Take the 2-minute tour ×
Mathematics Stack Exchange is a question and answer site for people studying math at any level and professionals in related fields. It's 100% free, no registration required.

I'm familiar with this concept and it makes sense, but the proof for it is eluding me.

Let $p \in C$ and consider the set:

$\mathcal{U}=\{\operatorname{ext}(a,b)\mid p\in (a,b)\}$

Therefore no finite subset of $\mathcal{U}$ covers $C \setminus \{p\}$.

It makes sense that a finite number of exteriors will never cover the continuum $C$ ($C$ being nonempty, having no first or last point, ordered ($a<b$), and connected) without $p$ since $p$ will be in exactly none of the subsets $\mathcal{U}' \subset \mathcal{U}$. I'm not sure if that's enough (or maybe even true) though. If anyone can point me in the right direction it will be very much appreciated. (Also, note that $\operatorname{ext}(a,b)$ is the same as $C \setminus [a,b]$. This clarification is simply based on notation.)

share|improve this question
    
What do you mean by $\operatorname{ext}(a,b)$? $C\setminus(a,b)$? –  Brian M. Scott Nov 7 '12 at 3:20
    
I mean $C \setminus ((a,b) \cup {a} \cup {b})$. Sorry for not clarifying beforehand. –  Casquibaldo Nov 7 '12 at 3:26
    
Same thing: $a$ and $b$ are elements of $C\setminus(a,b)$ already, since $(a,b)=\{x\in C:a<x<b\}$. –  Brian M. Scott Nov 7 '12 at 3:27
    
Oh, but I meant to exclude them. That's why I put the parenthesis out. I mean to say that the exterior of $(a,b)$ won't include $a$ or $b$. –  Casquibaldo Nov 7 '12 at 4:12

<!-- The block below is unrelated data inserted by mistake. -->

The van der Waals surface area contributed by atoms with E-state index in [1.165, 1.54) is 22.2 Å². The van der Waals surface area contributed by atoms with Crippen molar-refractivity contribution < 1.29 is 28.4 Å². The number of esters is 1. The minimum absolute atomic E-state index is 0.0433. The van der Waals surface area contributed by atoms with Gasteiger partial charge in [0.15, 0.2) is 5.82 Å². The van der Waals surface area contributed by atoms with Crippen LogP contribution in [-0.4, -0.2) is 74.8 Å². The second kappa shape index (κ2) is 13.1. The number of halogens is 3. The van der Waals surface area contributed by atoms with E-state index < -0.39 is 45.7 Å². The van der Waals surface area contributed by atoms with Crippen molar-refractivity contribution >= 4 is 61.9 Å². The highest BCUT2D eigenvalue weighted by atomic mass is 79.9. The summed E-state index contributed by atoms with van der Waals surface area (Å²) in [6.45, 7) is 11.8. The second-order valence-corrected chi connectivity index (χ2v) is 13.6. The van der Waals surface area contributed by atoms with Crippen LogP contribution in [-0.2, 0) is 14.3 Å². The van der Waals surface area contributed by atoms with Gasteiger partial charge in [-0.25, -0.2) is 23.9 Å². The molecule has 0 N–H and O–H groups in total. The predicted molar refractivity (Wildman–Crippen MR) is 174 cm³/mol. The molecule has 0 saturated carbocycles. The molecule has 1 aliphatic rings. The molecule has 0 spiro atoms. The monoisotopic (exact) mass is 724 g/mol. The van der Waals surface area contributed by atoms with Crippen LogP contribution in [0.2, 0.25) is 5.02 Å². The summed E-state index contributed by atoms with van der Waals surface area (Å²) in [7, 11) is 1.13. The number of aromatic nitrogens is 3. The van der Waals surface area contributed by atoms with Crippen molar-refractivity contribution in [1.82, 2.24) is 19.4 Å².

Sorry, I misread you previous comment. What you want, in more standard notation, is $C\setminus[a,b]$. –  Brian M. Scott Nov 7 '12 at 4:14

1 Answer 1

$\newcommand{\ms}{\mathscr}\newcommand{\ext}{\operatorname{ext}}$Let $\ms{F}$ be a finite subset of $\ms U$, say $\ms F=\{\ext(a_1,b_1),\dots,\ext(a_n,b_n)\}$. Let $a=\max\{a_1,\dots,a_n\}$ and $b=\min\{b_1,\dots,b_n\}$; by hypothesis $a<p<b$. To show that $\ms F$ does not cover $C$, it suffices to show that $(a,b)\ne\{p\}$, i.e., that at least one of the open intervals $(a,p)$ and $(p,b)$ is non-empty. In fact both are non-empty, and you can show this simply by showing that

$\qquad\qquad\qquad\qquad\qquad$if $x,y\in C$ and $x<y$, then $(x,y)\ne\varnothing$.

This follows from the fact that $C$ is connected, though the details of the argument depend on just what definition of connectedness you’re using.

share|improve this answer

Your Answer

 
discard

By posting your answer, you agree to the privacy policy and terms of service.

Not the answer you're looking for? Browse other questions tagged or ask your own question.